Gen Z role models part 3: rising stars

yellow neon star signs

For part 3 of our Gen Z role models series, we’re zooming in on individuals who have been praised for their efforts in activism, sporting achievements, educational support, authentic messaging and more. You can catch Part 2 here if you missed it

Emma Chamberlain 

20-year-old American Youtuber, Emma Chamberlain, is renowned for redefining vlogging on YouTube. She is loved for her authenticity and hilarious personality which shines through on all her YouTube videos. 

Since starting her YouTube channel in 2017, Emma has gained an audience of over 11.1 million subscribers, and 14.6 million followers on Instagram (and counting).She has also been awarded a number of accolades for her work within the influencer space. Time Magazine included Emma on its TIME 100 list, and on its list of The 25 Most Influential People On The Internet in 2019. 

In 2019, she also launched her first podcast series ‘Anything Goes’, which resulted in her winning the award for Best Podcaster at the 12th Shorty Awards. Other achievements of hers include her recurring modelling contract with Louis Vuitton, and her brand Chamberlain Coffee. 

Bronte King 

Influencer and founder of Gals who Graduate, Bronte King, has been instrumental in supporting the student community. Her business Gals who Graduate, which she founded back in 2019 after graduating from the University of Reading, is a community of young women and girls who are studying at university or are in the midst of navigating their way through post-graduation life. 

As well as a closed Facebook group, Bronte hosts a dedicated Instagram page full of relatable content. She also hosts a number of in-person and virtual events, which always involve brand partnerships for fun giveaways and prizes. 

On her personal profile, Bronte works with many brands to review products via her Insta stories and YouTube channel. She works across many sectors that interest her and relate to her predominantly young female following. Her bio “doing it 4 allll ma girls’ speaks for itself. 

Grace Beverley 

Founder of We are Tala and Shreddy, Grace Beverley, started out as a YouTube influencer – posting everyday vlogs about her life at Oxford University, clothing hauls, holidays, vegan recipes and more. 

Having built a strong following thanks to the realness behind her content, among other things, Grace turned her attention to two of her biggest passions: fitness and sustainability. Her brands specialize in sustainable gymwear, equipment and vegan supplements. 
Starting out her career as a founder and CEO of two businesses makes Grace an impressive, influential figure for Gen Z students in particular. Upon release, her book ‘Working Hard, Hardly Working: How to achieve more, stress less and feel fulfilled’, was the number 1 Sunday Times bestseller – and has been praised for how much it speaks to the younger generation who are finding their feet in the world of adulting.

Zaya Wade 

14-year-old Zaya Wade is a LGBTQ+ activist and daughter of retired basketball player, Dwyane Wade. At the age of 12, Zaya told her parents she was a trans girl. Zaya and her family shared her gender with the public in February 2020 so that she could live as her true self. Since then, Zaya has been recognized as a prominent young member of the LGBTQ+ community – appearing in magazine articles and encouraging those around her to learn more about the transgender community.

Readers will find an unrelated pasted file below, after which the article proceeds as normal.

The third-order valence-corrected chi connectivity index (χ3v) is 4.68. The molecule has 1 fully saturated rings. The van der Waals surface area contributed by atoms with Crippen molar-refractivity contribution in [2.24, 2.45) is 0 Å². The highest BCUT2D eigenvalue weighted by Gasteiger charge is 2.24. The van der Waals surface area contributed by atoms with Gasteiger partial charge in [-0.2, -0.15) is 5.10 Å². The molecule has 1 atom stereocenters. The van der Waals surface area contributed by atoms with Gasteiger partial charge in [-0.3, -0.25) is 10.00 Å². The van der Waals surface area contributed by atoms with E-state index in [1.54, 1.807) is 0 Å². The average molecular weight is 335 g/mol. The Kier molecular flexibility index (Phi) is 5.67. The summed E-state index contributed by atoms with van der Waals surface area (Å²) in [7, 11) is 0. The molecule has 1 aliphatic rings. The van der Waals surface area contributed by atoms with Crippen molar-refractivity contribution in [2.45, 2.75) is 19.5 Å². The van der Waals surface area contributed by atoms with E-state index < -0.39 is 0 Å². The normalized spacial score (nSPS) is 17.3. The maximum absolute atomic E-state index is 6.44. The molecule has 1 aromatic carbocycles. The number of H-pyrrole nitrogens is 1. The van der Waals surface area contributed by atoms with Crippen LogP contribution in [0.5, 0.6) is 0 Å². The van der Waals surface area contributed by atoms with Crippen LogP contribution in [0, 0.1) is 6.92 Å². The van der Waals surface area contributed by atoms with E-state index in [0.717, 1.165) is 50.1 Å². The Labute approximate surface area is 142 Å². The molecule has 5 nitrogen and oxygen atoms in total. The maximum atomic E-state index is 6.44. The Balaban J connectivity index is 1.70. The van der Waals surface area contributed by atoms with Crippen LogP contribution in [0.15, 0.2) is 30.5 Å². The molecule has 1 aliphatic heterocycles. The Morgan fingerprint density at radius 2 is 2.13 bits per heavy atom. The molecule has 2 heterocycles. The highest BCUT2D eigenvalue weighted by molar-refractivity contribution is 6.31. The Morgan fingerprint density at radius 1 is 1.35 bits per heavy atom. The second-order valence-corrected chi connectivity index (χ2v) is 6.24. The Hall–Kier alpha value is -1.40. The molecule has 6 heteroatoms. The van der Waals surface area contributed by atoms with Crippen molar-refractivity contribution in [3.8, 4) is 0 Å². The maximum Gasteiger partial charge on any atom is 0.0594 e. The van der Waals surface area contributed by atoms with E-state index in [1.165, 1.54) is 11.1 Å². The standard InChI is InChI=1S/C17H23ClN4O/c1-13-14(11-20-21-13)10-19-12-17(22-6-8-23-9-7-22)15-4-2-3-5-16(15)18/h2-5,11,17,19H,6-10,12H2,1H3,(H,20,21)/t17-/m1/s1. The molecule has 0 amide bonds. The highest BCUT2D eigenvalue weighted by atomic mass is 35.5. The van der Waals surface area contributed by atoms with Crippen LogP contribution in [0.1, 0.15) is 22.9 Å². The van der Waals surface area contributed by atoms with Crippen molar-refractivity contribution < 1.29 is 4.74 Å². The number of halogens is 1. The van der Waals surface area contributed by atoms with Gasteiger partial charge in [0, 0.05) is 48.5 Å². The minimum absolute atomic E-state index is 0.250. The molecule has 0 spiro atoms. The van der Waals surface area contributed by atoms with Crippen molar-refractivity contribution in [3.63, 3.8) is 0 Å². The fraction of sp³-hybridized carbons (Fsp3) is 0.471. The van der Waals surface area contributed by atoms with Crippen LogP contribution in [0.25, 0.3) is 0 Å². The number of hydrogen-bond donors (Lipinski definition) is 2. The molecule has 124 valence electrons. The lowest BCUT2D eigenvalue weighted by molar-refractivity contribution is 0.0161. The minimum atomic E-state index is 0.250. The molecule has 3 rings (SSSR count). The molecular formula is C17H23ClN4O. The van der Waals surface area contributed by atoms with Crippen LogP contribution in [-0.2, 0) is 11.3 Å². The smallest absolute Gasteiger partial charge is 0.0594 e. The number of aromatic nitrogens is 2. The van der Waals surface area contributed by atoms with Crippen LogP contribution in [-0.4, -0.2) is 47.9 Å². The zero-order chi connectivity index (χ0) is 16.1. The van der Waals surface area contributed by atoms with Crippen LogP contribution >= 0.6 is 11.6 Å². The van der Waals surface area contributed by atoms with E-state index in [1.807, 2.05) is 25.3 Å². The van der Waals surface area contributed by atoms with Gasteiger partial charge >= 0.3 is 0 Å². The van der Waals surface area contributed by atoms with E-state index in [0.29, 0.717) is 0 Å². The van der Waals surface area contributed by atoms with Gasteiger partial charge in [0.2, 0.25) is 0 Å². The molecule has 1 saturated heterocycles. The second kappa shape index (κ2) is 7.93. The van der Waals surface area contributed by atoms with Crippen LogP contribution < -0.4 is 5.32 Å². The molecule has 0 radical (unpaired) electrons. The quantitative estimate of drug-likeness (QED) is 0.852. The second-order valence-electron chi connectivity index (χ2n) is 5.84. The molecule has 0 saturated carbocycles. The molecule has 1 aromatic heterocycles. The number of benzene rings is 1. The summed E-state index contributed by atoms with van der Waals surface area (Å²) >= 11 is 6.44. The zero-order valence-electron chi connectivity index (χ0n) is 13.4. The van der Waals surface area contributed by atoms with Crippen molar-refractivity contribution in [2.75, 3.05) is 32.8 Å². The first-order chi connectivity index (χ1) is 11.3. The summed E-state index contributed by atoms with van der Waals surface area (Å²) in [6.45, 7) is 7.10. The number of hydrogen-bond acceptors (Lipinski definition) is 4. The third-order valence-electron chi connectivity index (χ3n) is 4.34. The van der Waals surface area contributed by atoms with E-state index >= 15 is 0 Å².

“Be true to yourself — what’s the point of being on this Earth if you’re going to try and be someone you’re not?” – Zaya. 

Her efforts to improve the lives and rights of transgender individuals have been recognized in her recent accolades. Last year, she was selected as one of The Advocate’s Women of the Year and as one of The Root’s Young Futurists. In March 2021, Zaya interviewed Michelle Obama where the pair discussed the release of Obama’s latest memoir ‘Becoming’, which is targeted to younger readers. 

Emma Raducanu 

19-year-old tennis star, Emma Raducanu, has become a huge name in the sporting world after working her way up the tennis ranks this summer. Her impressive win in the US Open in September has seen her break a number of records during such an early stage of her career. She is the first British woman to win a grand slam title since Virginia Wade’s Wimbledon victory in 1977, she is the youngest grand slam champion since Maria Sharapova in 2004. She is also the first qualifier, man or woman, to win a grand slam title. In other words, Emma Raducanu is a Gen Z legend. 

For young women especially, Emma is a huge role model. Too many times, women have felt overlooked in sport in both a professional sense, and in their early years – as boys typically get more opportunities and encouragement to pursue sport. Winning a major title in tennis so early in her career – and just weeks after receiving her A level results – makes Emma a true champion for young people. 

Want to know how your brand can be authentic in the eyes of Gen Z? Download our latest guide – Authenticity: through Gen Zs’ eyes – to learn more.

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